Sky Island Alliance (SIA) is currently conducting a statewide “Spring’s Inventory” and reports that fifty springs will have been inventoried by the end of 2013. SIA should be encouraged to conduct a follow-up of the ADEQ 2002 Baseline Study of the San Simon Basin and note the changes during the past decade.
The now dry detention dam lakes, no matter how shallow they were (1-2 feet), in the San Simon Basin north of Bowie and San Simon were convenient stop-overs for numerous species of migratory ducks, but no more: no ducks were sighted in the area again this season, and one by one the ponds in the area have been going dry at a rapid rate over the past four years.
To make the ecological situation of this threatened area even worse, in the Sierra Club’s Rincon Group Newsletter (July – September 2012), Russell Lowes reports that Southwestern Power Group (SWPG) wants to build a large natural gas plant (SunZia) north of the Chiricahua Mountains near Bowie, and this would certainly be a major source of pollution, even as far west as Tucson. The start-up is now planned for 2015 after the local Board of Supervisors granted the developers a construction permit extension in November of 2009.
The agency that is controlling the Environmental Impact Statement (EIS) process for the projected Bowie natural gas plant is, as you might suspect, the perennial rancher’s friend who continues to support a no longer economically viable way of cowboy life at tax payer expense across the West, namely the federal Bureau of Land Management.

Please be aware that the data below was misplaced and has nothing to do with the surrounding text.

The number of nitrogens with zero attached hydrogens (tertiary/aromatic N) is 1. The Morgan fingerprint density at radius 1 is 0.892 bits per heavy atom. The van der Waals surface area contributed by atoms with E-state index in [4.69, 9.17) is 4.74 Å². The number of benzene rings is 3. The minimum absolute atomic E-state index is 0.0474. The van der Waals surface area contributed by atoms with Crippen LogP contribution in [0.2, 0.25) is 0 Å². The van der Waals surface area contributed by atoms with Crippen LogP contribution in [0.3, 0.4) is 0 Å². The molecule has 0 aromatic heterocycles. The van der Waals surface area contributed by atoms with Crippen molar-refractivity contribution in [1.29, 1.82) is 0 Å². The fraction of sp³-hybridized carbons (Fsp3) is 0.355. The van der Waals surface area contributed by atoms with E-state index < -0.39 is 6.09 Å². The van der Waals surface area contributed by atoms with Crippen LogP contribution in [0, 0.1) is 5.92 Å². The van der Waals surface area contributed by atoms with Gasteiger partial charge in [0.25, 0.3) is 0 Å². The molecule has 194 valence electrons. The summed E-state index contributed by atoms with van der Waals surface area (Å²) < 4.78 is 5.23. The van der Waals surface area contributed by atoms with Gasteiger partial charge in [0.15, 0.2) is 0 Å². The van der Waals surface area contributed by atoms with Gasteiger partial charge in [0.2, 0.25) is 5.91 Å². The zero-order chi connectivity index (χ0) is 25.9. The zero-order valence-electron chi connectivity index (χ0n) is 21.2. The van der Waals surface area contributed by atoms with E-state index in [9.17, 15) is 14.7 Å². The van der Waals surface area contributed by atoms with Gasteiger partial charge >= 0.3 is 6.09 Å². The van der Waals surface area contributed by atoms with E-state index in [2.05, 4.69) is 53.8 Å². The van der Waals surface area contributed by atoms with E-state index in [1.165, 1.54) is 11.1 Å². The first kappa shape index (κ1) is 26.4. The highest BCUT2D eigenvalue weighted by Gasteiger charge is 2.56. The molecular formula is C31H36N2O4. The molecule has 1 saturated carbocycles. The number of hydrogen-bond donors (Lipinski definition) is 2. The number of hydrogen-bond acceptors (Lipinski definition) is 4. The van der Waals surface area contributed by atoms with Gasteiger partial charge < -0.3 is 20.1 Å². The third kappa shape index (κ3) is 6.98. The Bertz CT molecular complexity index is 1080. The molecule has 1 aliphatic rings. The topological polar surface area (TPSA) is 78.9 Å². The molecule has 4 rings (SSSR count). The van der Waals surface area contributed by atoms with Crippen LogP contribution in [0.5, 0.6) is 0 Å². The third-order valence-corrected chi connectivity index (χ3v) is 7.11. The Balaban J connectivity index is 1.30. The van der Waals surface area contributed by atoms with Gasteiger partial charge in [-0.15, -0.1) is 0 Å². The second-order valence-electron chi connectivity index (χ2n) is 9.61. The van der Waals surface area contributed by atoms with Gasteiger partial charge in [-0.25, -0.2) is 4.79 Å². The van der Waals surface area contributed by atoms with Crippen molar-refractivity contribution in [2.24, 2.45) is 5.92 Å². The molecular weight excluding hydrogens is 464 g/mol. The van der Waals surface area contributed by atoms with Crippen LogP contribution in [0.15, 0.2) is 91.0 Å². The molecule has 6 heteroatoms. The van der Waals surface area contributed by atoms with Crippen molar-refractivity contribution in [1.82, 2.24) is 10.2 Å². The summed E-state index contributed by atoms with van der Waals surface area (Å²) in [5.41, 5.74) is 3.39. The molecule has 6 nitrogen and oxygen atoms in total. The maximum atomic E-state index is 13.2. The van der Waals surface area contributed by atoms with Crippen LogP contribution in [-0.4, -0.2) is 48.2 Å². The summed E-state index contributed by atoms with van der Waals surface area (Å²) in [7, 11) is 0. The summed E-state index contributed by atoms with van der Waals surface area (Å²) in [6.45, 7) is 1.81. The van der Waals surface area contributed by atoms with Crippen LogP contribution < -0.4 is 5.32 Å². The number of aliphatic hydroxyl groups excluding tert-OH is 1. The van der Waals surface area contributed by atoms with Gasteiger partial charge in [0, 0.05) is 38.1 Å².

According to some environmentalists (Cascabel Working Group, July 17th, 2011), SWPG has “intentionally hidden its intended use of SunZia (Southwest Transmission Project) for the Bowie plant and appears to have misrepresented the project as delivering primarily renewable energy to gain the support of governmental, environmental and public interests to expedite the project’s construction.”
Hydrographic declines (subsidence) in the Bowie area have been recorded since the 1980’s as part of surveys of preconsolidation stress on aquifer systems, but there do not seem to be more recent post-plantation reports from the area; see Water Resources Research for June 1981 which cites a local decline of more than 278 feet since 1952 in a well five miles east of Bowie.
There seems to be a lack of up to date water demand estimate studies for the area, and, if this is the case, it is probably masking a serious case of Arizona-style ecocide.
The promised land that Will C. Barnes wrote about years ago was in the making for centuries and cannot be restored in just a few years: “The present emergency offers a vast field for true conservation. But remember this, it will not be accomplished in a year or a dozen years. And most of all, to succeed it will require conscientious cooperation by every stockman using these lands. In no other way will it be brought about,” wrote Barnes. He concluded that the valley was not an isolated or unusual area. “All over the West similar areas are now going through the same destructive process of erosion.”
Click here to see a slideshow of Kenne Turner’s San Simon Valley images.
- Arizona HWY 83 – A Scenic Drive In Southern Arizona (kenneturner.com)
- Ecocide: The Push to Criminalize Humanity For the Sake of Saving the Planet (occupycorporatism.com)
- Mr. President: The Earth Does Not Have Forever (dissidentvoice.org)
- Colorado River water report released in Vegas
- An Old Bunk House In The San Simon Valley (kenneturner.com)
- WISH20: One Big Wish Which Could Change The World (homepad.wordpress.com)